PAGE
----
Approximately one hour after posting today’s comic, I received the following email from Senator Carl Levin:

Dear Mr. Adams:

Immediate support is needed to shore up our automotive manufacturing sector and to preserve the more than 2.5 million jobs directly and indirectly linked to the U.S. auto industry. This morning, I testified in front of the House Financial Services Committee to emphasize the need for Congress to take swift action on behalf of our nation’s automakers. Standing idly by as the financial crisis decimates our domestic manufacturing capabilities and pulls our fragile economy further into recession is unacceptable.

Throughout the world, the dire financial crisis continues to spur governments to provide assistance to their manufacturing industries, which are not able to obtain the credit they so vitally need to continue operations. Both Germany and the European Union are studying the possibility of providing support for their automotive industries. Australia has provided more than $4 billion in funding for its vehicle manufacturers. Automotive manufacturers in China are already voicing their expectation of financial assistance from their government as well. “The Chinese government will undoubtedly support us,” says She Cairong, general manager of JAC Motors, a Chinese automobile manufacturer. This quote appeared in a New York Times article this morning, highlighting China’s consideration of a plan to provide assistance to its domestic automobile companies.

The spotlight is now focused on Congress, which is considering the possibility of rescuing the industry from an economic downturn not of its own making. President-elect Obama has called the U.S. auto industry “the backbone of American manufacturing” and said that the failure of our domestic automakers would be “a disaster” for our economy. President Bush, Speaker Pelosi, and both the Majority and Minority Leaders of the Senate agree that bridge loans for our domestic automakers are necessary at this time. I will continue to work with my colleagues in the Senate and the Congressional Leadership to come up with a plan that would provide auto manufacturers with the bridge loans they need to weather this financial storm.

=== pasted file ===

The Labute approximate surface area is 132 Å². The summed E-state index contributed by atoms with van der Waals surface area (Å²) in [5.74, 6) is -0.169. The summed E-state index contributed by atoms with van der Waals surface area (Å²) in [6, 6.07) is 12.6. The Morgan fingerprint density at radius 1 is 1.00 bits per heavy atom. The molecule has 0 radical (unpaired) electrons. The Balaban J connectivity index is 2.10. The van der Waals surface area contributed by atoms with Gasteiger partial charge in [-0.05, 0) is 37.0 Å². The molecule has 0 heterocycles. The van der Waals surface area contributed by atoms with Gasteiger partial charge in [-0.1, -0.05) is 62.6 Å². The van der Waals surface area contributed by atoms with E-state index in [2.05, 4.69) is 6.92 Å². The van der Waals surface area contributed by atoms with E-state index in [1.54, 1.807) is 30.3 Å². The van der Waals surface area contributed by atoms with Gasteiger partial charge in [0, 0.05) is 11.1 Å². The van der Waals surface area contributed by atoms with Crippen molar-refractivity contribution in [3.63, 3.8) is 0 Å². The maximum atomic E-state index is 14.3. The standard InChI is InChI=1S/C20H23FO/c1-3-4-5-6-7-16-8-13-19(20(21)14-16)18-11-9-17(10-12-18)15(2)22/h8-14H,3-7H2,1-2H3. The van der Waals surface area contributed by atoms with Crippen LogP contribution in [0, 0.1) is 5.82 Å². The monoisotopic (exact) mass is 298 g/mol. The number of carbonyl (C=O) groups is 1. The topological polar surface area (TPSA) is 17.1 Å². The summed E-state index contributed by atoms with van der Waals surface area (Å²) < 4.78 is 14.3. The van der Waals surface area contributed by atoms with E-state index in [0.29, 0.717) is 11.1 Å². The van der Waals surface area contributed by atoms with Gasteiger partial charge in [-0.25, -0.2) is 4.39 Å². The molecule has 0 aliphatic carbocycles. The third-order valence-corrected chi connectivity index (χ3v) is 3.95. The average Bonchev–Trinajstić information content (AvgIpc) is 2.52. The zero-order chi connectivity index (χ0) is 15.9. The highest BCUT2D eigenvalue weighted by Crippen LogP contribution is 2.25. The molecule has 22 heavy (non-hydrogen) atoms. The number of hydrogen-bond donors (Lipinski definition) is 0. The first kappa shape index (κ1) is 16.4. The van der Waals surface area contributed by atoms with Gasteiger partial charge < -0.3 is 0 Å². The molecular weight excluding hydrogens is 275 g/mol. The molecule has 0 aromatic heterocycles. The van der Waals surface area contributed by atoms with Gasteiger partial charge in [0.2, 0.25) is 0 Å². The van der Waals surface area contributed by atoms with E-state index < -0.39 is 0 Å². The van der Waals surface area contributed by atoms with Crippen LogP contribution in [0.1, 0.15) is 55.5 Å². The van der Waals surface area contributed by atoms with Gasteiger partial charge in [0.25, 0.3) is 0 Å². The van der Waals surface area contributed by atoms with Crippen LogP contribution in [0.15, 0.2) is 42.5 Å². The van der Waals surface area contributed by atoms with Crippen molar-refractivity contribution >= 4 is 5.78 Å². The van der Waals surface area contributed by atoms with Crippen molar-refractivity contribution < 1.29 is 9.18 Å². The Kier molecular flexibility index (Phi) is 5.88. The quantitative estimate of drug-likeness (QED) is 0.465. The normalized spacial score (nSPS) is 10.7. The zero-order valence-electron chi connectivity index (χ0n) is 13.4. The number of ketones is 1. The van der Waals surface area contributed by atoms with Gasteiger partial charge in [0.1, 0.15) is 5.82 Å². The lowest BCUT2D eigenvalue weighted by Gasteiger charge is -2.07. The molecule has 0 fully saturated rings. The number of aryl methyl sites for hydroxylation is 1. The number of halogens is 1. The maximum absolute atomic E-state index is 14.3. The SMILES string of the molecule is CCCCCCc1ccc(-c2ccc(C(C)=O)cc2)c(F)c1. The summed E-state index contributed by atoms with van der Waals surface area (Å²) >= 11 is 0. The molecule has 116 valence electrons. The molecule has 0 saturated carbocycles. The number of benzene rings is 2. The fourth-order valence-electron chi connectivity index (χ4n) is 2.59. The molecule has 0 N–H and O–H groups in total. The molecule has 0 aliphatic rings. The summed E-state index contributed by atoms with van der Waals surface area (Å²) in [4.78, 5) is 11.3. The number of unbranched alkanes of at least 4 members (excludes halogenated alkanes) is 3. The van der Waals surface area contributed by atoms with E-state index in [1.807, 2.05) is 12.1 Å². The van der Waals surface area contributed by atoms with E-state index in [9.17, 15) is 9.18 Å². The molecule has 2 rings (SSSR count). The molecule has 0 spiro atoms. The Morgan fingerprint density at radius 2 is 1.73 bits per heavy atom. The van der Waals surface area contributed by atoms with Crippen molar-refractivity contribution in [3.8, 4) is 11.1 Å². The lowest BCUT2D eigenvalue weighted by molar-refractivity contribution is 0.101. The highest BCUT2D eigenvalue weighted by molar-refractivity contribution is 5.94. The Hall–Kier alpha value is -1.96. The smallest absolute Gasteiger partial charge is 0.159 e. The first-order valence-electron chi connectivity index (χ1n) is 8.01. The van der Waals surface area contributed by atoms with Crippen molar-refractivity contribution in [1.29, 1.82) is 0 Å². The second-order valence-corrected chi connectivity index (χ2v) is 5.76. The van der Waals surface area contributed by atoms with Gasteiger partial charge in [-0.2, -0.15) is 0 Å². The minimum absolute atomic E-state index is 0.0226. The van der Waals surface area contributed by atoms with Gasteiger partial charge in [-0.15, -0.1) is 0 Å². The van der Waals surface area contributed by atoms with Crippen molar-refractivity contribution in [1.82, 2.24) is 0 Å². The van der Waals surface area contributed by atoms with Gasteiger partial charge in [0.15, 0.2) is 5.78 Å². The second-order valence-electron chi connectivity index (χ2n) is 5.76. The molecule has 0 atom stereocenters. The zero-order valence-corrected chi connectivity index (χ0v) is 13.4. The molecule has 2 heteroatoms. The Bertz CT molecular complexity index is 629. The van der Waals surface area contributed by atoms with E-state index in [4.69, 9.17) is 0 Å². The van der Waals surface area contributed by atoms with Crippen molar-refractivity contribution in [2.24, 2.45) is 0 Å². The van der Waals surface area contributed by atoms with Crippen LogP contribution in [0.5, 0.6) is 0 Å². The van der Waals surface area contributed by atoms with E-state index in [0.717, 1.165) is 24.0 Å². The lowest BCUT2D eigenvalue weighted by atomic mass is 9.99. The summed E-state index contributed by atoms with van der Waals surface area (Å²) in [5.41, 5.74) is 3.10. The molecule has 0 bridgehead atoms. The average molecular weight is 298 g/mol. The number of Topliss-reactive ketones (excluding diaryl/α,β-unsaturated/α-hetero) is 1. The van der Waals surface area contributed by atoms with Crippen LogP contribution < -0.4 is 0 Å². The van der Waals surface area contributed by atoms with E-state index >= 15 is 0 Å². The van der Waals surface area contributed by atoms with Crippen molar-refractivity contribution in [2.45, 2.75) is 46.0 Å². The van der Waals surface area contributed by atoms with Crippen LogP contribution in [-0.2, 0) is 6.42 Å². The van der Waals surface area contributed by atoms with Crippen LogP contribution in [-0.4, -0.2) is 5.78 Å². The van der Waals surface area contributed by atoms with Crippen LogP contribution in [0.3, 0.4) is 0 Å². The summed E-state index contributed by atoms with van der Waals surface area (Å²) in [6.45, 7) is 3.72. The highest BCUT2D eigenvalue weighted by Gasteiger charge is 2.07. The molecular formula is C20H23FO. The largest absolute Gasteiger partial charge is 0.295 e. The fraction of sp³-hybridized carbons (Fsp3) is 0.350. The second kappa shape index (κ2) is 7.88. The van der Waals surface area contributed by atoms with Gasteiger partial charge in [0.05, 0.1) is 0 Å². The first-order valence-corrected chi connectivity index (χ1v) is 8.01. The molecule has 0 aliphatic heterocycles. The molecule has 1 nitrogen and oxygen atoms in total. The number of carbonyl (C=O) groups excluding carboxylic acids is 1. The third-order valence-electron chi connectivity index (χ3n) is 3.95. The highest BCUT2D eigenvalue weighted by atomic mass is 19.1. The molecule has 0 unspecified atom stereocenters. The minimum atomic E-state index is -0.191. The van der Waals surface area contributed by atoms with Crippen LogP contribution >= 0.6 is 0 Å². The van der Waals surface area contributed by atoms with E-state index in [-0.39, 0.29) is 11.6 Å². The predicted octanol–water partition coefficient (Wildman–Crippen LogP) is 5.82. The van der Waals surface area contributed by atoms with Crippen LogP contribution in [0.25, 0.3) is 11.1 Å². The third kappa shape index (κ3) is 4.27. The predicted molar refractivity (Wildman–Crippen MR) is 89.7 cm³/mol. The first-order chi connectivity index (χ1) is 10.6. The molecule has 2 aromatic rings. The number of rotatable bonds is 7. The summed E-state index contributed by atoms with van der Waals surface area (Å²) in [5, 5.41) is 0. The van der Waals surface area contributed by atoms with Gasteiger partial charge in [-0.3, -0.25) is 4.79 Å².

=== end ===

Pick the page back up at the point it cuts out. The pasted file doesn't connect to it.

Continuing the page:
You can read the transcript of my testimony before the House Financial Services Committee by clicking on the following link: [http://levin.senate.gov/newsroom/release.cfm?id=305099]. During these difficult times, I am doing everything within my power to convince the Congress to provide the bridge loans for the domestic auto industry that the President, the President-elect and the leaders from both houses of Congress support.
Sincerely,
Carl Levin

If you would prefer not to receive future email updates from me, you can unsubscribe by clicking here: http://levin.senate.gov/contact/unsubscribe.htm

Due to the unsubscribe link, I can, of course, assume that I have somehow ended up on the Senator’s mailing list. I don’t actually recall signing up for it, and I’ve never received an unsolicited email from a Senator before, but that seems much more likely than someone in Senator Levin’s office giving a rat’s patootie about what my little comic says.

Anyways…

Senator Levin states that the D3 are failing simply due to the ongoing financial crisis. There is certainly an argument for that. Credit is currently very tight, and businesses operate on credit. IF GM can’t get loans, they can’t buy parts for the next batch of unsold autos. No loans. No parts. No cars. I get that.

However, that doesn’t change the fact that the companies have been run into the ground for the last few decades. The old policies don’t work and the companies have failed to adapt in a timely manner. Something needs to change and change now, or the 3 million jobs we save today, will just end up on the block again next week.

What are your guys’ thoughts?

Dave